Calculations by the present inventor have been made to resolve whether the additional thickness of the lead structure due to introduction of an added seed layer could itself account for the observed conductance improvements achieved with a bi-layer seed structure. The 35 Å thickness of the Ta first seed layer represents about 5% of the 750 Å lead layer thickness. Since conductance of a thin film layer is expected to be proportional to the layer thickness, a 5% improvement in conductance of the lead structure with the bi-layer seed is the maximum improvement that could be expected (assumes conductivity of the Ta first seed layer material is equal to the conductivity of the thick Ta lead layer material). Measurements of the conductivity of the Ta seed layer material have shown that its conductivity is actually significantly lower than the conductivity of the Ta conductive lead layer material, such that only about 1% of the improved conductivity of the lead structure of the present invention is due to the added 35 Å thickness of the Ta first seed layer.
Experiments by the present inventor with Ta conductive lead structures having a single Cr seed layer of varying thickness have been made to see if the improvement in Ta lead conductance can be achieved with a thicker single seed layer. For the SV sensor lead structure Substrate/NiO/Cr/CoPtCr/Cr/Ta lead, increasing the thickness of the Cr seed layer for the Ta lead from 35 Å to 75 Å resulted in an improved lead sheet conductance of only 14% compared with the 33% improvement obtained with an equal total thickness of Ta/Cr bi-layer seed.
Similar experiments with the AMR sensor lead structure Substrate/Cr/CoPtCr/Cr/Ta lead indicate that increasing the thickness of the Cr seed layer for the Ta lead from 35 Å to 70 Å results in an improved Ta lead conductance of only 4% compared with the 17% improvement obtained with an equal total thickness of Ta/Cr bi-layer seed.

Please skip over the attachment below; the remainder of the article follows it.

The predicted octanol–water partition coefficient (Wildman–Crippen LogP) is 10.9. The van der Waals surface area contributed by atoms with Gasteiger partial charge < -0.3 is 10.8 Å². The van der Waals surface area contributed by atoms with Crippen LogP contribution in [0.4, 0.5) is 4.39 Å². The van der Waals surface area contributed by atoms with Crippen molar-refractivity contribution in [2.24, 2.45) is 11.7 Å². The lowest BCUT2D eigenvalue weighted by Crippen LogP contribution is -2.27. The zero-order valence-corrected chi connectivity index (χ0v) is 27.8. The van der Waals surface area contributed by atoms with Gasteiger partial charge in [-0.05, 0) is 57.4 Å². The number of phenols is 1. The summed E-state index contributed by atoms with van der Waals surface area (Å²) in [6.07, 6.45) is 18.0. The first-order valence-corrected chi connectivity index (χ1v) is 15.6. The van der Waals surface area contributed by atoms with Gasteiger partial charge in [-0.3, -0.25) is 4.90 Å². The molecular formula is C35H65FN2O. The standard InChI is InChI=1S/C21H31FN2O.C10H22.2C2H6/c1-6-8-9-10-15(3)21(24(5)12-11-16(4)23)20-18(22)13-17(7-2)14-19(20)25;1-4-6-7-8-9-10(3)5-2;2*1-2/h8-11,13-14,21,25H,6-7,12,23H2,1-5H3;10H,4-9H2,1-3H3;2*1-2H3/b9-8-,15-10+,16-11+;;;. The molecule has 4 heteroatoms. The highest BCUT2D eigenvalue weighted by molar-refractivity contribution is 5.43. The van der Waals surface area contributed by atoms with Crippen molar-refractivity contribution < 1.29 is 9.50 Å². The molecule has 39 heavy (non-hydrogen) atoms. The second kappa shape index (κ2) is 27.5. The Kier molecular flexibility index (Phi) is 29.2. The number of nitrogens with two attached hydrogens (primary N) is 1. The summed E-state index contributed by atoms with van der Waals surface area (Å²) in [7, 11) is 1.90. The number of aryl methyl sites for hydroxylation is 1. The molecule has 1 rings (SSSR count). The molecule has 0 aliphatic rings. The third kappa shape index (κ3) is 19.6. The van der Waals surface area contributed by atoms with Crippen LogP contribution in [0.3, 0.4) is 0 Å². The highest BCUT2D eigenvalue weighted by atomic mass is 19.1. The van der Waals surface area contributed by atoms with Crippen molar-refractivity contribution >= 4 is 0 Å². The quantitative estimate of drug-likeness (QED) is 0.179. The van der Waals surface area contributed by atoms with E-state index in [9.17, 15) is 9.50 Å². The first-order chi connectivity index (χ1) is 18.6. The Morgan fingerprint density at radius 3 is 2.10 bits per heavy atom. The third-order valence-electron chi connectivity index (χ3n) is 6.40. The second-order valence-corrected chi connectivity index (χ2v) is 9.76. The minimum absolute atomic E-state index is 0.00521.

The foregoing calculations and experiments have shown that the large improvement in lead conductance achieved with the bi-layer seed structure of the present invention is an unexpected and novel advance in the art. The use of a multilayer seed structure, and in particular the bi-layer seed structure of this embodiment, has the effect of isolating the lead structure from deleterious effects of changes in the thickness or structure of sublayers such as the CoPtCr hard bias layers on which the conductive lead structure is formed.
Referring now to FIGS. 6, 7 and 8, the method of making the best embodiment of the present invention of the SV sensor of FIG. 4 is shown. FIG. 6 shows the multilayered SV sensor structure after the processing steps defining the central region 602 of the SV sensor have been completed. To reach this stage of the processing, the multilayered SV sensor structure was deposited by successive ion beam sputtering depositions as is well established in the art. Polydimethylglutarimide (PMGI) layer 650 is formed in between photoresist layer 652 and capping layer 605 in order to facilitate the lift-off process when removing photoresist 652. Photoresist 652 is laid-out over the multilayers that comprise the active central region of the SV sensor. The photoresist masks the active region of the sensor during the ion beam milling and deposition process for the conductive lead structures to be deposited on the end regions 604 and 606. The layers lying under the photoresist have been protected during the ion milling process and remain intact. The portions of the pinned layer 620, spacer layer 615, free layer 610, and capping layer 605 not protected by the photoresist during the ion milling process have been removed. The substrate 625 and NiO AFM layer 621 are not affected by the ion milling process.